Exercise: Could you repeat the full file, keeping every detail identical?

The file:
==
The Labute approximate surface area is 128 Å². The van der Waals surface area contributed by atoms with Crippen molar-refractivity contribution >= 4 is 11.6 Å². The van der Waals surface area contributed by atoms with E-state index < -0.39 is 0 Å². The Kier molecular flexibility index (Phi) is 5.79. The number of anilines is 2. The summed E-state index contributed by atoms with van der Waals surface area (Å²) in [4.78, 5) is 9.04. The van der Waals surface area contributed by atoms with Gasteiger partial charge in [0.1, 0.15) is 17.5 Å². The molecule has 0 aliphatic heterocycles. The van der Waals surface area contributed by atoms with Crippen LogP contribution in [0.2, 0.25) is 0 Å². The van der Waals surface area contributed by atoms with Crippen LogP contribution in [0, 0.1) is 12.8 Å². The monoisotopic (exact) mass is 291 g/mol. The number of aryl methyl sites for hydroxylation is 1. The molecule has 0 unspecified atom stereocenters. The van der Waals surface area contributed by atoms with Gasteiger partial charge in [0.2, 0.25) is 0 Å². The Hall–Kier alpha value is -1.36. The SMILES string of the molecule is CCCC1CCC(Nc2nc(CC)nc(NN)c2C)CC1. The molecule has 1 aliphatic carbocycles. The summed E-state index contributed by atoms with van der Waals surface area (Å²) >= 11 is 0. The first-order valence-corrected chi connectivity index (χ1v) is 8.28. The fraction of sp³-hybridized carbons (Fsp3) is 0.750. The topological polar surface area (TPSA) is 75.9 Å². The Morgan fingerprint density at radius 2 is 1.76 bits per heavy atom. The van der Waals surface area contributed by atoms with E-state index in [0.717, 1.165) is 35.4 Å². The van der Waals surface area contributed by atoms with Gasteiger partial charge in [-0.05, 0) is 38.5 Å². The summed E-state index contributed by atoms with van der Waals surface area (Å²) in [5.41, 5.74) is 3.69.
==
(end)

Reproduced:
The Labute approximate surface area is 128 Å². The van der Waals surface area contributed by atoms with Crippen molar-refractivity contribution >= 4 is 11.6 Å². The van der Waals surface area contributed by atoms with E-state index < -0.39 is 0 Å². The Kier molecular flexibility index (Phi) is 5.79. The number of anilines is 2. The summed E-state index contributed by atoms with van der Waals surface area (Å²) in [4.78, 5) is 9.04. The van der Waals surface area contributed by atoms with Gasteiger partial charge in [0.1, 0.15) is 17.5 Å². The molecule has 0 aliphatic heterocycles. The van der Waals surface area contributed by atoms with Crippen LogP contribution in [0.2, 0.25) is 0 Å². The van der Waals surface area contributed by atoms with Crippen LogP contribution in [0, 0.1) is 12.8 Å². The monoisotopic (exact) mass is 291 g/mol. The number of aryl methyl sites for hydroxylation is 1. The molecule has 0 unspecified atom stereocenters. The van der Waals surface area contributed by atoms with Gasteiger partial charge in [0.2, 0.25) is 0 Å². The Hall–Kier alpha value is -1.36. The SMILES string of the molecule is CCCC1CCC(Nc2nc(CC)nc(NN)c2C)CC1. The molecule has 1 aliphatic carbocycles. The summed E-state index contributed by atoms with van der Waals surface area (Å²) >= 11 is 0. The first-order valence-corrected chi connectivity index (χ1v) is 8.28. The fraction of sp³-hybridized carbons (Fsp3) is 0.750. The topological polar surface area (TPSA) is 75.9 Å². The Morgan fingerprint density at radius 2 is 1.76 bits per heavy atom. The van der Waals surface area contributed by atoms with E-state index in [0.717, 1.165) is 35.4 Å². The van der Waals surface area contributed by atoms with Gasteiger partial charge in [-0.05, 0) is 38.5 Å². The summed E-state index contributed by atoms with van der Waals surface area (Å²) in [5.41, 5.74) is 3.69.